I’m used to KWZ inks varying from their names sometimes — that’s part of the charm of this inventive and interesting ink company. Thus KWZ Dark Brown is so dark a brown as to be, in effect, a light black, and KWZ Brown-Pink manages to look brown pink, but also kind of purple.
However, KWZ Iron Gall Orange is even more mind-bending: it never really looks orange. Perhaps that’s because of the iron gall component, which often affects an ink’s color. Iron gall also provides water resistance. And it can make an ink higher maintenance. However, I’ve used iron gall inks for years, and I love them for the shading and how well they do on poor paper.
I used KWZ Iron Gall Orange for three weeks in a Kaweco Classic Sport with broad nib, and in a Lamy Safari with fine nib, both converter pens. Here is a writing sample on white Rhodia paper.
And here is closer look.
Here is KWZ Iron Gall Orange from both pens on cream-color Tomoe River paper.
And here it is on my “regular paper,” Staples Sustainable Earth, to see how it looks on paper that isn’t fountain-pen friendly.
KWZ Iron Gall Orange behaves very well on poor paper, as iron gall inks tend to. I had no feathering, bleedthrough or showthrough on the Staples paper, even from the Kaweco with broad nib.
In the Kaweco Sport I saw no hesitation in startup or flow with the ink, even after it had been left unused for a week. After the same week off, the dry-writing Safari only needed to be turned nib-down for a bit; otherwise it was perfect.
As an iron gall ink, it’s not surprising that KWZ Iron Gall Orange has excellent water resistance on both regular paper and smooth Rhodia. The orange dye washes away to an extent, but a very legible line remains.
Now we get to the surprising part of KWZ Iron Gall Orange, at least for me. This is the first KWZ iron gall that I have tried that was challenging to clean from a pen.
Here is the converter of my Safari after more than three weeks filled with Iron Gall Orage. Some of the ink has slipped behind the piston.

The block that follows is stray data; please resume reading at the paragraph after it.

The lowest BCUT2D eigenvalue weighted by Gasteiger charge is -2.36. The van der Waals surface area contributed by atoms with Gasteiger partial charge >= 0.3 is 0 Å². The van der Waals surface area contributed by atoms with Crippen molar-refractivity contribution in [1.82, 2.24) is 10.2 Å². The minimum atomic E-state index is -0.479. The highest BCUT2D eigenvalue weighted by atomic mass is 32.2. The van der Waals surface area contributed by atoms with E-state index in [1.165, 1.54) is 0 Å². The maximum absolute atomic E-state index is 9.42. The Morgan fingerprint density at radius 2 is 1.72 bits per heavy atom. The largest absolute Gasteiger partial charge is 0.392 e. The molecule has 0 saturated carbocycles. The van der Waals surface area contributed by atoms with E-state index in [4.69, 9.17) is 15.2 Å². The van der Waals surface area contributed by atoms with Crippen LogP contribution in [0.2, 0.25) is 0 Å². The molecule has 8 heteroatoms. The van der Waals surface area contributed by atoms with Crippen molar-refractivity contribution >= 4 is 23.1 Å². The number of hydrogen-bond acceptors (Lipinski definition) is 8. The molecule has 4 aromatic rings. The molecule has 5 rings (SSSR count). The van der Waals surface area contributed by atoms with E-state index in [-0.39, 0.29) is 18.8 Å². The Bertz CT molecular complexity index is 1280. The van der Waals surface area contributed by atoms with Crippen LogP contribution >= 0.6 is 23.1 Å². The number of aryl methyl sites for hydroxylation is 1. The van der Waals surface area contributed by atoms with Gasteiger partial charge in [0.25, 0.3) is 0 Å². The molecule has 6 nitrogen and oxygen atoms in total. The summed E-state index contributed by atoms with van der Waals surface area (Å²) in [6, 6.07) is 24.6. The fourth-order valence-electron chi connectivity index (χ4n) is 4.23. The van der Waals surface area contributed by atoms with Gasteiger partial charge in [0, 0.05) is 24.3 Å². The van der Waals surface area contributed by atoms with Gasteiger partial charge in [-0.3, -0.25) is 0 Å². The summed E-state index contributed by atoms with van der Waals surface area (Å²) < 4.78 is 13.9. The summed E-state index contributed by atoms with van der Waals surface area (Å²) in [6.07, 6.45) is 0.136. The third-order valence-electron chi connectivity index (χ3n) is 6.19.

So, it’s a nicely lubricated ink, yes. But that’s not the kind of ink flow anyone wants to see, and I did have to disassemble the Safari converter to fully clean it. Now, possibly it’s a converter problem that has just developed, not an ink issue. And I’ve seen this in the past with other converters and other inks.
But here is the old-style squeeze converter of my Kaweco Sport after I had cleaned out KWZ Iron Gall Orange by flushing and soaking with water.
You can see some black residue that has clung to the plastic nose and to the sac. I could not remove that with soaking or flushing cycles.
I went to my high-tech secret weapon. The pipe cleaner.
And little black bits came right out.
Now it’s all clean — that gray-looking ring just behind the metal is just clear water.
I saw the same residue in the Safari converter in the area between the converter wall and the plastic opening. After I removed the plastic bit, that was easy to rub off with just a paper towel.
To me the extra cleanup required of KWZ Iron Gall Orange in these two converters does suggest caution when selecting a pen. I would choose a pen that gives easy access to whatever holds the ink, in case flushing and soaking isn’t enough. Actually, it was because the ink in the sample vial seemed a little dense that I chose two converter pens, and I am glad I did.
However, note that I had the pens filled for more than three weeks, and there was one week I didn’t write with them. That might have contributed to the buildup. Also, I only saw an issue with the converters; the ink seemed to flush out easily from the nibs and feeds, and the stainless steel nibs showed no effect. And after all it is a water-resistant ink, which often means more cleanup.
Other than that, what really stands out for me about KWZ Iron Gall Orange is the color. It has an unusual tint.
In some ways KWZ Iron Gall Orange reminds me of brass — but unpolished, aged brass. But it also seems vegetal — like something you would come across near a pond or swamp.
In terms of ink comparisons, my closest ink is J. Herbin Lie de Thé.
Lie de Thé, while a golden brown of similar value, is browner. KWZ Iron Gall Orange has a muddier hue and a different tint.
Just for fun, here’s an orange ink next to KWZ Iron Gall Orange.
So, yeah. Not a classic orange, that KWZ Iron Gall Orange.
Well, finally, the paper towel chromatography for KWZ Iron Gall Orange.
So this really is complex ink. Also interesting, and unusual, right down to the chromatography. And I found the black stuff from the converter. That looks like it could just be dye.
KWZ Ink is available online from at least one US store and also directly from KWZ in Poland. KWZ’s website contains excellent information about using and cleaning out iron gall inks.